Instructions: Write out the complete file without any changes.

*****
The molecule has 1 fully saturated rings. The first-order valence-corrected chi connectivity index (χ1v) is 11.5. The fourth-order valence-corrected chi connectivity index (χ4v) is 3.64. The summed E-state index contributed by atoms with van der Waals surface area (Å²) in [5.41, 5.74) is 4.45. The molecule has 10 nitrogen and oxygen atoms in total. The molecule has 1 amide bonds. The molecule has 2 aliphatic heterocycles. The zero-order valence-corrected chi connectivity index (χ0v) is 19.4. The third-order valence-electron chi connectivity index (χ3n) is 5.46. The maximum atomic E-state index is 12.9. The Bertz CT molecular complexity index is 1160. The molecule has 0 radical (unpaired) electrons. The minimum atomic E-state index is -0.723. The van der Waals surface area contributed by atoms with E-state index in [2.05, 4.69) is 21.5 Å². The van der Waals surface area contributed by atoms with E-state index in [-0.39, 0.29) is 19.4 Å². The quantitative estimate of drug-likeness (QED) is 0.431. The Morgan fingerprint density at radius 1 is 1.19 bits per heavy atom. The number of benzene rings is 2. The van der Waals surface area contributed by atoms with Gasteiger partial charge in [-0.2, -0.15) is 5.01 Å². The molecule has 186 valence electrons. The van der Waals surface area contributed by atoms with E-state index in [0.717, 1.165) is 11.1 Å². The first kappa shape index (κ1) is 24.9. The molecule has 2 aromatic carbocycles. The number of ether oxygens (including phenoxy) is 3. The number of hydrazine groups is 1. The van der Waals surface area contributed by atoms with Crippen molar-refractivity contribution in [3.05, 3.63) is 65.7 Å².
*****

The molecule has 1 fully saturated rings. The first-order valence-corrected chi connectivity index (χ1v) is 11.5. The fourth-order valence-corrected chi connectivity index (χ4v) is 3.64. The summed E-state index contributed by atoms with van der Waals surface area (Å²) in [5.41, 5.74) is 4.45. The molecule has 10 nitrogen and oxygen atoms in total. The molecule has 1 amide bonds. The molecule has 2 aliphatic heterocycles. The zero-order valence-corrected chi connectivity index (χ0v) is 19.4. The third-order valence-electron chi connectivity index (χ3n) is 5.46. The maximum atomic E-state index is 12.9. The Bertz CT molecular complexity index is 1160. The molecule has 0 radical (unpaired) electrons. The minimum atomic E-state index is -0.723. The van der Waals surface area contributed by atoms with E-state index in [2.05, 4.69) is 21.5 Å². The van der Waals surface area contributed by atoms with E-state index in [-0.39, 0.29) is 19.4 Å². The quantitative estimate of drug-likeness (QED) is 0.431. The Morgan fingerprint density at radius 1 is 1.19 bits per heavy atom. The number of benzene rings is 2. The van der Waals surface area contributed by atoms with Gasteiger partial charge in [-0.2, -0.15) is 5.01 Å². The molecule has 186 valence electrons. The van der Waals surface area contributed by atoms with E-state index in [0.717, 1.165) is 11.1 Å². The first kappa shape index (κ1) is 24.9. The molecule has 2 aromatic carbocycles. The number of ether oxygens (including phenoxy) is 3. The number of hydrazine groups is 1. The van der Waals surface area contributed by atoms with Crippen molar-refractivity contribution in [3.05, 3.63) is 65.7 Å².